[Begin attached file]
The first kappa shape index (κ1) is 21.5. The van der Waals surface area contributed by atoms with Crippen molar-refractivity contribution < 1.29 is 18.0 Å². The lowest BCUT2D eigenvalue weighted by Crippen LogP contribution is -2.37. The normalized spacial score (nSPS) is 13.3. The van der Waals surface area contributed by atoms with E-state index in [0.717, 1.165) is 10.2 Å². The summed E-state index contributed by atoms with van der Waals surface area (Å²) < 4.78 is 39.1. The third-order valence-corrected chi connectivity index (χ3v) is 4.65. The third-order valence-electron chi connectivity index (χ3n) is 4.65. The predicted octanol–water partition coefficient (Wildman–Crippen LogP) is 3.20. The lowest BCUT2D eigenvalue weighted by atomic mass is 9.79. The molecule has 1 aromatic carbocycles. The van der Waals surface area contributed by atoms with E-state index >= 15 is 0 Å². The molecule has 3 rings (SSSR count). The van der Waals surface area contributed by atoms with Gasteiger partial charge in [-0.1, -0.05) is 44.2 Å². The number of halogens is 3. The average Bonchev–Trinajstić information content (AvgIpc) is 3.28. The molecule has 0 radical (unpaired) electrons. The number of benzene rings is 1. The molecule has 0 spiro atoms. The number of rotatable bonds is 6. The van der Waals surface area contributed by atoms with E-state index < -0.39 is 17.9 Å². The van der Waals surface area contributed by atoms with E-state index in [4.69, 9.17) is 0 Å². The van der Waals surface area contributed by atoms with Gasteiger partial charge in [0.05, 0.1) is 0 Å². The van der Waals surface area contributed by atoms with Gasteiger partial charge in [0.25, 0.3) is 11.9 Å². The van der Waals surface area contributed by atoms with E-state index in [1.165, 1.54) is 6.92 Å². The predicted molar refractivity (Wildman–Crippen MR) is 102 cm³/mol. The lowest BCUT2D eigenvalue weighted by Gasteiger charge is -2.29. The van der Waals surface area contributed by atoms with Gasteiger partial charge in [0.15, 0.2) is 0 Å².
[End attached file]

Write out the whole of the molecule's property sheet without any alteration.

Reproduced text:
The first kappa shape index (κ1) is 21.5. The van der Waals surface area contributed by atoms with Crippen molar-refractivity contribution < 1.29 is 18.0 Å². The lowest BCUT2D eigenvalue weighted by Crippen LogP contribution is -2.37. The normalized spacial score (nSPS) is 13.3. The van der Waals surface area contributed by atoms with E-state index in [0.717, 1.165) is 10.2 Å². The summed E-state index contributed by atoms with van der Waals surface area (Å²) < 4.78 is 39.1. The third-order valence-corrected chi connectivity index (χ3v) is 4.65. The third-order valence-electron chi connectivity index (χ3n) is 4.65. The predicted octanol–water partition coefficient (Wildman–Crippen LogP) is 3.20. The lowest BCUT2D eigenvalue weighted by atomic mass is 9.79. The molecule has 1 aromatic carbocycles. The van der Waals surface area contributed by atoms with E-state index >= 15 is 0 Å². The molecule has 3 rings (SSSR count). The van der Waals surface area contributed by atoms with Gasteiger partial charge in [-0.1, -0.05) is 44.2 Å². The number of halogens is 3. The average Bonchev–Trinajstić information content (AvgIpc) is 3.28. The molecule has 0 radical (unpaired) electrons. The number of benzene rings is 1. The molecule has 0 spiro atoms. The number of rotatable bonds is 6. The van der Waals surface area contributed by atoms with E-state index < -0.39 is 17.9 Å². The van der Waals surface area contributed by atoms with E-state index in [4.69, 9.17) is 0 Å². The van der Waals surface area contributed by atoms with Gasteiger partial charge in [0.05, 0.1) is 0 Å². The van der Waals surface area contributed by atoms with Gasteiger partial charge in [0.25, 0.3) is 11.9 Å². The van der Waals surface area contributed by atoms with E-state index in [1.165, 1.54) is 6.92 Å². The predicted molar refractivity (Wildman–Crippen MR) is 102 cm³/mol. The lowest BCUT2D eigenvalue weighted by Gasteiger charge is -2.29. The van der Waals surface area contributed by atoms with Gasteiger partial charge in [0.15, 0.2) is 0 Å².